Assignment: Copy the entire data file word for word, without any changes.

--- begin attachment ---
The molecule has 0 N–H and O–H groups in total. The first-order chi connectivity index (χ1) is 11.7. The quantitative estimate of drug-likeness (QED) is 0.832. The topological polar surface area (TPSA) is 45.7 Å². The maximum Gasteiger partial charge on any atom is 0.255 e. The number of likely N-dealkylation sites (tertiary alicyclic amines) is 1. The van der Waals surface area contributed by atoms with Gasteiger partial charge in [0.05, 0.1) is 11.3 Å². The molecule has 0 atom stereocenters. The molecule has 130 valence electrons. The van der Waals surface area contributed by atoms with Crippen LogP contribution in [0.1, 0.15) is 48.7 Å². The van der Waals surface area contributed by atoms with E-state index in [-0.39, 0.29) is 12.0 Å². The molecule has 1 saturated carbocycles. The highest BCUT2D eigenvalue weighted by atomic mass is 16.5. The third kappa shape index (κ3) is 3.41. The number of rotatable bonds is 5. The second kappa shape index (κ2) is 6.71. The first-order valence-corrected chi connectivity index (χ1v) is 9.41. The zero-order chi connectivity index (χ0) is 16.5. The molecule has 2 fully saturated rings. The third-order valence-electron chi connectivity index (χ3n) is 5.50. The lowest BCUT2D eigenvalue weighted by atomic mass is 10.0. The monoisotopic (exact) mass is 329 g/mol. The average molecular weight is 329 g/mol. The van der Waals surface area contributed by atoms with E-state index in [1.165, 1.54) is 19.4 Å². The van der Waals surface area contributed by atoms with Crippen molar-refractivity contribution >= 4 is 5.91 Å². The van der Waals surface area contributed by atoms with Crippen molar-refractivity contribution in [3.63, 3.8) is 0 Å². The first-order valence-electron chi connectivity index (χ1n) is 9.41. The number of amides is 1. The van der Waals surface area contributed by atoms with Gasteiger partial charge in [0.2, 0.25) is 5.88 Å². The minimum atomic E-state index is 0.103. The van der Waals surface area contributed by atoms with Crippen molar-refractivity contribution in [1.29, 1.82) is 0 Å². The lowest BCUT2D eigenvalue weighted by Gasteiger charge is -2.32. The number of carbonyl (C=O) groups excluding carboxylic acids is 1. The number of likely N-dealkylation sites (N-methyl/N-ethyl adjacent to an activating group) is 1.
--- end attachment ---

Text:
The molecule has 0 N–H and O–H groups in total. The first-order chi connectivity index (χ1) is 11.7. The quantitative estimate of drug-likeness (QED) is 0.832. The topological polar surface area (TPSA) is 45.7 Å². The maximum Gasteiger partial charge on any atom is 0.255 e. The number of likely N-dealkylation sites (tertiary alicyclic amines) is 1. The van der Waals surface area contributed by atoms with Gasteiger partial charge in [0.05, 0.1) is 11.3 Å². The molecule has 0 atom stereocenters. The molecule has 130 valence electrons. The van der Waals surface area contributed by atoms with Crippen LogP contribution in [0.1, 0.15) is 48.7 Å². The van der Waals surface area contributed by atoms with E-state index in [-0.39, 0.29) is 12.0 Å². The molecule has 1 saturated carbocycles. The highest BCUT2D eigenvalue weighted by atomic mass is 16.5. The third kappa shape index (κ3) is 3.41. The number of rotatable bonds is 5. The second kappa shape index (κ2) is 6.71. The first-order valence-corrected chi connectivity index (χ1v) is 9.41. The zero-order chi connectivity index (χ0) is 16.5. The molecule has 2 fully saturated rings. The third-order valence-electron chi connectivity index (χ3n) is 5.50. The lowest BCUT2D eigenvalue weighted by atomic mass is 10.0. The monoisotopic (exact) mass is 329 g/mol. The average molecular weight is 329 g/mol. The van der Waals surface area contributed by atoms with E-state index in [1.165, 1.54) is 19.4 Å². The van der Waals surface area contributed by atoms with Crippen molar-refractivity contribution >= 4 is 5.91 Å². The van der Waals surface area contributed by atoms with Crippen molar-refractivity contribution in [3.63, 3.8) is 0 Å². The first-order valence-electron chi connectivity index (χ1n) is 9.41. The number of amides is 1. The van der Waals surface area contributed by atoms with Gasteiger partial charge in [0.2, 0.25) is 5.88 Å². The minimum atomic E-state index is 0.103. The van der Waals surface area contributed by atoms with Crippen molar-refractivity contribution in [1.29, 1.82) is 0 Å². The lowest BCUT2D eigenvalue weighted by Gasteiger charge is -2.32. The number of carbonyl (C=O) groups excluding carboxylic acids is 1. The number of likely N-dealkylation sites (N-methyl/N-ethyl adjacent to an activating group) is 1.